Table 1: Summary of selected recent sources documenting the absence of a true market and the lack of adequate market data for small hydroelectric facilities in the Northeast
|Major Findings Derived
|Article in the Public Utilities Fortnightly,
|Proper valuation is extremely difficult because of the unsettled market a condition that is likely to persist for some time; the information and experience required to develop a coherent view of the market do not exist.
|U.S. Generating Company Assessment
|U.S. Generating Company
|Market approach is not valid because there are no reliable comparable sales data available. It is not clear whether or to what extent a vibrant, competitive retail market for hydro facilities will actually develop in New England; there are no current data available upon which to measure the value of a hydroelectric facility because both wholesale and retail markets are evolving.
|Article published in the Public Utilities Fortnightly
|The market is in flux and it is thus difficult to properly assess the value of generating assets. The use of comparable sales data is not legitimate because sales are likely to include the prices for power purchase agreements, stranded cost recovery rights, other intangible contract rights, indemnification for various liabilities, other environmental liabilities, and other assets or costs not directly related to the tangible taxable property.
|Analysis prepared by Burak Anderson & Melloni
|The market-based comparable sales approach cannot be used for hydroelectric projects because there are so few fair market value sales; the comparable sales approach is useless because there are few, if any, sales. The introduction of competition to the energy supply is unlikely to create a market for transmission and distribution systems, as little change in the regulatory regime is anticipated.
|Article in Inside Energy
|The market for electric generation assets is puzzling, fluid, dynamic, and unsettled and it may take 10 years for the market to be defined. In such an environment, buyers and sellers have few clues as to the actual economic value of generating assets. The Electric Power Supply Association feels that the unsettled market and lack of necessary information is alarming.
|U.S. Generating Company
|A viable market for hydroelectric facilities in the Northeast does not exist. Valuation is difficult due to issues associated with market uncertainties and the need to forecast and interpret a market that has not yet formed over an extended period of consideration. (emphasis in original testimony)
|Valuation of Hydroelectric Facilities Report
|Vermont Department of Taxes and the Vermont Department of Public Services
|A true market for small hydroelectric facilities in the Northeast does not exist and adequate market data are lacking. Markets are undergoing a fundamental change, and it will be some time before an accurate picture of market prices will develop. Recent sales of hydroelectric facilities were made under conditions of an administratively fixed standard offer which are below the market price and thus do not represent true market prices.
|Article in the Northeast Power Report
|Northeast Power Report
|The market for hydroelectric plants is difficult because the hydro plants are being valued very highly. The necessary information is not available because the financial terms of the transactions are not being disclosed.
|Hydroelectric Facility Valuations
|Vermont Hydropower Coalition
|The market approach to valuing hydro facilities is inappropriate, since it requires the use of (often unattainable) proprietary, highly sensitive information and because the there is no basis to assume that the current unstable electric energy markets will stabilize.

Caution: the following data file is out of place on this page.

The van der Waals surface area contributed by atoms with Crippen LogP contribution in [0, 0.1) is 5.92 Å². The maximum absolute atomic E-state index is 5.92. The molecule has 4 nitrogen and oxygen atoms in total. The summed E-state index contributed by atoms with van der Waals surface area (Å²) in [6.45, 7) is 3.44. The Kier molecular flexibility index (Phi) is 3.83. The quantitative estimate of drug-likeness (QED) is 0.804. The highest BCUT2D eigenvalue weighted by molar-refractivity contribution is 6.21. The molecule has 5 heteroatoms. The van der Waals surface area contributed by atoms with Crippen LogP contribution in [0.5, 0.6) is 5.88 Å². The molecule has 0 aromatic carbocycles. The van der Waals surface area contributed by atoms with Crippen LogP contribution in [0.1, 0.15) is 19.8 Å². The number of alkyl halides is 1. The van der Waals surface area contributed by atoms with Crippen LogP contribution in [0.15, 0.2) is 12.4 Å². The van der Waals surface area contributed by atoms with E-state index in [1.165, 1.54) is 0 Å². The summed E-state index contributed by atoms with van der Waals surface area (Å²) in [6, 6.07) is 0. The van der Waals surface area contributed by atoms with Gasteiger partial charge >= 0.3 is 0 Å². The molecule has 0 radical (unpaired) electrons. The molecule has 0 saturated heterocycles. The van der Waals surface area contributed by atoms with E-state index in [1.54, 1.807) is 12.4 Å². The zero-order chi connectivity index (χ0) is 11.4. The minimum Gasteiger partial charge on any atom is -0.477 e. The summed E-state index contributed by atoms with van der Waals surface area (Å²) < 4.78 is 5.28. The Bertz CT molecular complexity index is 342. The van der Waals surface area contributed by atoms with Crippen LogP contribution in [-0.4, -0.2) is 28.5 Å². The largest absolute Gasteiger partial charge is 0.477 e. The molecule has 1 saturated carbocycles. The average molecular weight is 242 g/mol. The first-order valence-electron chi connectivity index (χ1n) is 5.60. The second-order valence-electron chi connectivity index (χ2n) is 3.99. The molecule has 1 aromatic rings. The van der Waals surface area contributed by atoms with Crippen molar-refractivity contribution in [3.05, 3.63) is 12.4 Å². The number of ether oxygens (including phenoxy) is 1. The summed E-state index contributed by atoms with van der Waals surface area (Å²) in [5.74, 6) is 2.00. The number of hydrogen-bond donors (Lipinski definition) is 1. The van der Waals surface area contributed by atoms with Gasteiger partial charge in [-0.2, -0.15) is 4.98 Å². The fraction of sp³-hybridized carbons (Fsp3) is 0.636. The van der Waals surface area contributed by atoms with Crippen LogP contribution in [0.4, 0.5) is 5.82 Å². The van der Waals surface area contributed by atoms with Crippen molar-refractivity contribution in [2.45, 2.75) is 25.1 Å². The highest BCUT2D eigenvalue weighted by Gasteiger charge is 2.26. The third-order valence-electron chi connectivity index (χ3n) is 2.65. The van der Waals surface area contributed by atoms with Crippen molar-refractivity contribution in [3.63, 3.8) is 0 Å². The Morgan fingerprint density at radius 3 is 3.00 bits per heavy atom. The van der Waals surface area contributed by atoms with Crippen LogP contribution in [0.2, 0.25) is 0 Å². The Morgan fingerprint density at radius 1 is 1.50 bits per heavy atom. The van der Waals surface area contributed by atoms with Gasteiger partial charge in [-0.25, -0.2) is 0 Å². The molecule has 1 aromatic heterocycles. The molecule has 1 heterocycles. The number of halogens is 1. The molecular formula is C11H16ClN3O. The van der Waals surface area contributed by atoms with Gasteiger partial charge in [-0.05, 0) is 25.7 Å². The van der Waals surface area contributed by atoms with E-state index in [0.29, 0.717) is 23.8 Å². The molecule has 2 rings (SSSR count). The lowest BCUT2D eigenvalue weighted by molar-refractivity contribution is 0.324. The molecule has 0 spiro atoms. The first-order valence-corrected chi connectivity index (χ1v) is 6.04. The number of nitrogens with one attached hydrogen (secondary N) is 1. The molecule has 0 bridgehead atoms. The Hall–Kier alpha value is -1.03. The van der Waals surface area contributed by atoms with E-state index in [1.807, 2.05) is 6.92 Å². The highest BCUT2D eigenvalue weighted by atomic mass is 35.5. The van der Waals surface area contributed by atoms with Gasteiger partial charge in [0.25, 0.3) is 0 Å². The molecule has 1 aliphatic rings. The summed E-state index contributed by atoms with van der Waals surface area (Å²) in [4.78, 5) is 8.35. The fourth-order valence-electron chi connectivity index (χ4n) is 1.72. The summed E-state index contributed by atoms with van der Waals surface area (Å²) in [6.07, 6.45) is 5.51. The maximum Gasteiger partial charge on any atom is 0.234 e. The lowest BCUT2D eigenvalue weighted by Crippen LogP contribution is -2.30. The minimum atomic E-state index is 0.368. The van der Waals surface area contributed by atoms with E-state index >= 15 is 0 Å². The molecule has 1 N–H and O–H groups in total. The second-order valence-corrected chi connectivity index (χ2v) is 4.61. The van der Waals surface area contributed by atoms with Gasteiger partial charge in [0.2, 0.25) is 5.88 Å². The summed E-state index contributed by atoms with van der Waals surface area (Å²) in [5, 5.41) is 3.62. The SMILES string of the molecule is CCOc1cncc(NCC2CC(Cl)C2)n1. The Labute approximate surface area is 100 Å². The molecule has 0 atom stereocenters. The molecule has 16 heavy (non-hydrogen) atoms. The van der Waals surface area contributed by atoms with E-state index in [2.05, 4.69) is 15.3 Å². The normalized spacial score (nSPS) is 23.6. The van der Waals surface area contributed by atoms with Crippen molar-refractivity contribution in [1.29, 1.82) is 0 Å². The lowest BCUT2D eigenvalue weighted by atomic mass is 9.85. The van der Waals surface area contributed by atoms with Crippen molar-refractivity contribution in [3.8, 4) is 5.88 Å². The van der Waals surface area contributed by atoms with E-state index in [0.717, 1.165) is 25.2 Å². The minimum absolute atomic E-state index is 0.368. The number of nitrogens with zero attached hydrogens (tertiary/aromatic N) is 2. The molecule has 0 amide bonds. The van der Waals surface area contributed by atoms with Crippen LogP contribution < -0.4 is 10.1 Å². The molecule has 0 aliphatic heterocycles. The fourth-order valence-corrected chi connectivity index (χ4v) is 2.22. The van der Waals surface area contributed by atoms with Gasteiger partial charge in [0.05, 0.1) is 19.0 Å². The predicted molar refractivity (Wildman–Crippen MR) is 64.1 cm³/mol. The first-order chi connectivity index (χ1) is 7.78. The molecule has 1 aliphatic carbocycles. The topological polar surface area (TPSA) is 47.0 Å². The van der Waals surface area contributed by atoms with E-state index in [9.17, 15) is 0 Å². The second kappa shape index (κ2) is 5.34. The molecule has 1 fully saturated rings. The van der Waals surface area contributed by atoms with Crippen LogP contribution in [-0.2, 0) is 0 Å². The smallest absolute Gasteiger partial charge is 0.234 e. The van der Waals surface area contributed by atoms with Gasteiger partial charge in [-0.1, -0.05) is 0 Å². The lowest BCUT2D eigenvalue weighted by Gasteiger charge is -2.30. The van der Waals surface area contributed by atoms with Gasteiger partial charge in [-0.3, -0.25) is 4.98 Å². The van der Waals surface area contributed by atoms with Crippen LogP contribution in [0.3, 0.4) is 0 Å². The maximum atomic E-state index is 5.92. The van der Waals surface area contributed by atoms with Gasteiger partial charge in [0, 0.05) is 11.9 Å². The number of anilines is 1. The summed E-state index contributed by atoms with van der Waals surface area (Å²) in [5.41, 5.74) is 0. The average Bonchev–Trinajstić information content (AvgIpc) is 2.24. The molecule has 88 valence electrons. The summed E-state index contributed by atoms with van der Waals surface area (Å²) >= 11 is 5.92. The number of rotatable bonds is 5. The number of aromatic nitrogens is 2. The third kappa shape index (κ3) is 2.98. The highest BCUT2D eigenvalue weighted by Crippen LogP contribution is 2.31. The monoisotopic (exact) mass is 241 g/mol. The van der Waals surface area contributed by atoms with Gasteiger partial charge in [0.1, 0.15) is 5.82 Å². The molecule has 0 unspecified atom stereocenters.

|Article in the Public Utilities Fortnightly
|A true competitive market for electricity in the Northeast has yet to develop, and current indicators are confusing, counterintuitive, and contradictory; the market in the Northeast is immature.
|Winter 1999/ 2000 issue of Real Estate Issues
|William Kinnard Jr. and Gail Beron
|A market approach to hydroelectric facility valuation is difficult because an appropriate market does not exist. Few clean sales of the tangible real property and personal property of electricity generating plants have been reported. Nearly all include acquisitions of fuel contracts, power purchase contracts with the selling IOU (some of which are long term, fixed-price contracts), employment guarantees for existing plant personnel, and other intangible, non-reality assets.
|Article in Electric Utility Week
|Electric Utility Week
|Determining the property tax valuations for electric generation assets is difficult due to the lack of adequate market information; correct evaluations are nearly impossible because there are no other comparable sales.
|Article in the Electricity Journal
|Deregulation is changing the market for hydroelectric facilities, but it is unclear precisely how or when the new market would emerge. Due to rapidly changing market conditions and lack of information, development of sophisticated modeling and Monte Carlo estimation techniques are recommended.
|Appraisal Report Certain Hydroelectric Assets in Moreau, New York
|MR Valuation Consulting
|Adequate information does not exist to accurately evaluate comparable sales data relating to hydroelectric facilities, and the sales comparison method is not reliable. Confidentiality provisions and non-full disclosure of sale terms prevent the adjustment of comparable sales to make an adequate comparison. Due to confidentiality provisions and other factors, the sales data to date does not allow for a reliable sales comparison approach.
Source: Management Information Services, Inc., 2005
|Article in the Morning Sentinel
|Properly valuing a small hydroelectric facility in Maine is difficult due to the lack of adequate market information; confidentially concerns precluded obtaining the necessary financial data.